Dr. Jennifer J. Parker ’04 has a message for Redbirds: It’s OK to take a nontraditional path to success. 

“It took a while for me, mentally, to get over that it’s not a straight path and that it works out,” she said. 

Parker spread that message November 10 when she returned to Illinois State’s campus to give the keynote address at the annual Charles Morris STEM Social for Underrepresented Students. She is now a dermatology resident physician at Temple University, but when the Chicago native originally came to Illinois State, her goal was to become a neurosurgeon. She was drawn to neuroscience because of the many opportunities for both clinical practice and research.  

Illinois State had a profound impact on her journey and she stays connected with her mentors, including Dr. Craig Gatto, interim chair of chemistry, and Dr. Tak Cheung, professor emeritus in biology. 

“ISU is a really strong place to allow you to pursue what you want to do,” she said. “It was a really welcoming place, and people were willing to invest in you and whatever vision you had for yourself.” 

After graduation, she went to Stanford University to pursue medical school. She knew she still wanted to be a physician but wasn’t yet sold on neuroscience. It wasn’t until she started her Ph.D. program that she found a field that fit what she was looking for. 

“I ended up in the lab of a radiation oncologist. Before then I didn’t really know what radiation oncology was,” she said. “I thought the science she was doing was cool and I had an interest in cancer biology, immunology, pharmacology, things like that. Because of her, I started to look into the clinical aspects of what she did.” 

headshot of Dr. Jennifer Parker
Dr. Jennifer J. Parker

After completing medical school in 2012, she would go to Northwestern University to start her radiation oncology residency. At Northwestern, Parker conducted research to help detect cancer earlier and support individual cancer patients as a physician. One of the patients she treated was her own grandmother.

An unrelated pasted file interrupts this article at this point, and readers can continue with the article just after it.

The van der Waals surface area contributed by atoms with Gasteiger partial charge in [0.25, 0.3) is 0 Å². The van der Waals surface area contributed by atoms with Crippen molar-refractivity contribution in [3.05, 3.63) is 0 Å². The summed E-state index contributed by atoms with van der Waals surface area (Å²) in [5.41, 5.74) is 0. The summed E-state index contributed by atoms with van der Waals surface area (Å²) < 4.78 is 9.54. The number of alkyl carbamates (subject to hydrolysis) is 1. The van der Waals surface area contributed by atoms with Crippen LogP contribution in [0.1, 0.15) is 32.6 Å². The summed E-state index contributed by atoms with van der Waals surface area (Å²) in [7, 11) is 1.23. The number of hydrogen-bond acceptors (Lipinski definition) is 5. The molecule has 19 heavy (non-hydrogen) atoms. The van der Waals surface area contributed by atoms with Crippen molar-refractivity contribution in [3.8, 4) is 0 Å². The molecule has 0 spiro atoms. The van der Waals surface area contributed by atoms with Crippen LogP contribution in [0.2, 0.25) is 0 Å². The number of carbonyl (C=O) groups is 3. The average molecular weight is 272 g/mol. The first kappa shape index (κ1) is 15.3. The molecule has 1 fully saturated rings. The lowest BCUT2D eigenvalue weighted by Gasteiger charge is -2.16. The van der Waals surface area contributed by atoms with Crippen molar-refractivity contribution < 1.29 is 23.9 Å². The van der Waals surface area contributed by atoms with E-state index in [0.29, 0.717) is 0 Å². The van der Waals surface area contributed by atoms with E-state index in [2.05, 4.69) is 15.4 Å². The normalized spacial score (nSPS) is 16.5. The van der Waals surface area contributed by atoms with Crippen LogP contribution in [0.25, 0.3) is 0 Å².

“I was grateful for the opportunity to help her during her own cancer journey,” Parker said. 

Parker recently felt the pull to go in a different direction. Working with cancer patients was fulfilling, but also emotionally taxing. She is also passionate about working to improve and reform health care for minority patients, exemplified during her time at Harvard University where she completed the Commonwealth Fund Fellow in Minority Health Policy and Leadership. It was at Harvard where she reflected on how she wanted the rest of her career to look. 

“I ended up shifting again,” she said. “My friends were like, ‘Oh my God, you were done training, you are working, you are doing all these things. Why would you ever send yourself back to training?’” 

Parker was able to take her experiences into the field of dermatology, which she had enjoyed working in as a student at Stanford. She is especially drawn to the wide variety of medical research she can conduct and having the ability to improve the lives of those with chronic skin conditions. 

“So here I am, back in training, but I am so happy about my decision, I absolutely love it,” she said. “Even though the number of patients we see is absolutely exhausting, I am excited to do it every day.” 

Parker’s research and clinical work at Temple revolves around improving dermatological clinical outcomes in skin of color. She explains that darker skin tones often react differently to certain medicines or procedures than lighter skin tones. These differences are often not found in the clinical phase of new treatments as people of color are less likely to participate in clinical trials. 

“Getting more people to participate in trials can be hard, especially considering the history of how certain drugs and things were tested. A really good example is the Tuskegee Experiment, where people were intentionally exposed to syphilis and not treated,” she said. “How do you build that trust to get people into the trial to see if the treatments you are working on will work for everyone and not just a certain population?” 

Returning to campus to speak about her career and motivate students is in line with her goal to solve those issues. Parker’s experiences have shown that having a more diverse workforce in any field uncovers problems underrepresented people face and towards a solution to those problems. 

“Having people there who can speak to some of the concerns of populations they are from can spark better ideas that lead to better overall outcomes,” she said.